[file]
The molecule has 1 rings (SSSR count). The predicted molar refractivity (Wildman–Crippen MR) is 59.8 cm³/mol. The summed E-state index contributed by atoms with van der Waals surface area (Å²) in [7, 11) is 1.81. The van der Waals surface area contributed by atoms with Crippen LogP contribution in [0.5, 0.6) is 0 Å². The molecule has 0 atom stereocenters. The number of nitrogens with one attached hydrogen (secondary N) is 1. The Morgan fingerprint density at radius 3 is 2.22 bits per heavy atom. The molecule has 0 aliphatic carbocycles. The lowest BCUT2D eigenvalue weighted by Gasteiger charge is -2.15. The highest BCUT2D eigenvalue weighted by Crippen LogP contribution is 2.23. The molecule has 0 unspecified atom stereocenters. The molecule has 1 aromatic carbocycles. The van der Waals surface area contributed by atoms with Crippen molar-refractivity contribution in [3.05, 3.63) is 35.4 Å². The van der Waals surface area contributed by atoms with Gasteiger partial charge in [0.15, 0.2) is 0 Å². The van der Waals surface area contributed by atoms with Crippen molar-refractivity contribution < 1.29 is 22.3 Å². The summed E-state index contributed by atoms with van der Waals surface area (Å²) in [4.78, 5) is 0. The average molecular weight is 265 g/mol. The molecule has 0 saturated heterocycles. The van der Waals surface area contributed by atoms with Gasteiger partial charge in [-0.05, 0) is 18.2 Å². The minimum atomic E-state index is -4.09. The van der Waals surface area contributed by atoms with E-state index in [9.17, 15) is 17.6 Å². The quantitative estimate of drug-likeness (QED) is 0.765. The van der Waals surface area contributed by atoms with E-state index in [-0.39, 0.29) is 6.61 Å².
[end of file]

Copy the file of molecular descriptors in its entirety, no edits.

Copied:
The molecule has 1 rings (SSSR count). The predicted molar refractivity (Wildman–Crippen MR) is 59.8 cm³/mol. The summed E-state index contributed by atoms with van der Waals surface area (Å²) in [7, 11) is 1.81. The van der Waals surface area contributed by atoms with Crippen LogP contribution in [0.5, 0.6) is 0 Å². The molecule has 0 atom stereocenters. The number of nitrogens with one attached hydrogen (secondary N) is 1. The Morgan fingerprint density at radius 3 is 2.22 bits per heavy atom. The molecule has 0 aliphatic carbocycles. The lowest BCUT2D eigenvalue weighted by Gasteiger charge is -2.15. The highest BCUT2D eigenvalue weighted by Crippen LogP contribution is 2.23. The molecule has 0 unspecified atom stereocenters. The molecule has 1 aromatic carbocycles. The van der Waals surface area contributed by atoms with Crippen molar-refractivity contribution in [3.05, 3.63) is 35.4 Å². The van der Waals surface area contributed by atoms with Gasteiger partial charge in [0.15, 0.2) is 0 Å². The van der Waals surface area contributed by atoms with Crippen molar-refractivity contribution < 1.29 is 22.3 Å². The summed E-state index contributed by atoms with van der Waals surface area (Å²) in [4.78, 5) is 0. The average molecular weight is 265 g/mol. The molecule has 0 saturated heterocycles. The van der Waals surface area contributed by atoms with Gasteiger partial charge in [-0.05, 0) is 18.2 Å². The minimum atomic E-state index is -4.09. The van der Waals surface area contributed by atoms with E-state index in [9.17, 15) is 17.6 Å². The quantitative estimate of drug-likeness (QED) is 0.765. The van der Waals surface area contributed by atoms with E-state index in [-0.39, 0.29) is 6.61 Å².